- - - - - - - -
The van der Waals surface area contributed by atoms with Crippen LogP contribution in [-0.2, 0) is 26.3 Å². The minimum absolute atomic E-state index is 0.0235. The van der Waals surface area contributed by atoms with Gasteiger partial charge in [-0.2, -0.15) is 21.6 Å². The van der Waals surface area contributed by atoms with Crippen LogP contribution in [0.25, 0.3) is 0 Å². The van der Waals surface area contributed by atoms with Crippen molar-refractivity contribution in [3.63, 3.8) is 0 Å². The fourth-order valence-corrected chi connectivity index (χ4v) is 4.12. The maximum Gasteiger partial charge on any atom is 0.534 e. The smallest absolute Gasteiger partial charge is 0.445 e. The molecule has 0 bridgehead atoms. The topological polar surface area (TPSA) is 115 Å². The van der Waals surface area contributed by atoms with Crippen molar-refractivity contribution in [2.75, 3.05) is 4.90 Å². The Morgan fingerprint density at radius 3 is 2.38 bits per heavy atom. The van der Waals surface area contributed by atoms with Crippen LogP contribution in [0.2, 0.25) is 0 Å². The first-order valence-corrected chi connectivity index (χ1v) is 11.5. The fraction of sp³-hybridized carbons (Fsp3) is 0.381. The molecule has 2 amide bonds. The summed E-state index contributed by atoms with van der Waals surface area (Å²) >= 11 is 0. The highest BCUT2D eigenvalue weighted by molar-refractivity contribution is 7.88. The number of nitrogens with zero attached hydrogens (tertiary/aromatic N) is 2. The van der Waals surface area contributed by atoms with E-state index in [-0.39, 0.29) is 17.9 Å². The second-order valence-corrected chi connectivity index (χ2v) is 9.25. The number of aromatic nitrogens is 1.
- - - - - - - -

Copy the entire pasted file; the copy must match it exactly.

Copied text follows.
The van der Waals surface area contributed by atoms with Crippen LogP contribution in [-0.2, 0) is 26.3 Å². The minimum absolute atomic E-state index is 0.0235. The van der Waals surface area contributed by atoms with Gasteiger partial charge in [-0.2, -0.15) is 21.6 Å². The van der Waals surface area contributed by atoms with Crippen LogP contribution in [0.25, 0.3) is 0 Å². The van der Waals surface area contributed by atoms with Crippen molar-refractivity contribution in [3.63, 3.8) is 0 Å². The fourth-order valence-corrected chi connectivity index (χ4v) is 4.12. The maximum Gasteiger partial charge on any atom is 0.534 e. The smallest absolute Gasteiger partial charge is 0.445 e. The molecule has 0 bridgehead atoms. The topological polar surface area (TPSA) is 115 Å². The van der Waals surface area contributed by atoms with Crippen molar-refractivity contribution in [2.75, 3.05) is 4.90 Å². The Morgan fingerprint density at radius 3 is 2.38 bits per heavy atom. The van der Waals surface area contributed by atoms with Crippen LogP contribution in [0.2, 0.25) is 0 Å². The first-order valence-corrected chi connectivity index (χ1v) is 11.5. The fraction of sp³-hybridized carbons (Fsp3) is 0.381. The molecule has 2 amide bonds. The summed E-state index contributed by atoms with van der Waals surface area (Å²) >= 11 is 0. The highest BCUT2D eigenvalue weighted by molar-refractivity contribution is 7.88. The number of nitrogens with zero attached hydrogens (tertiary/aromatic N) is 2. The van der Waals surface area contributed by atoms with E-state index in [-0.39, 0.29) is 17.9 Å². The second-order valence-corrected chi connectivity index (χ2v) is 9.25. The number of aromatic nitrogens is 1.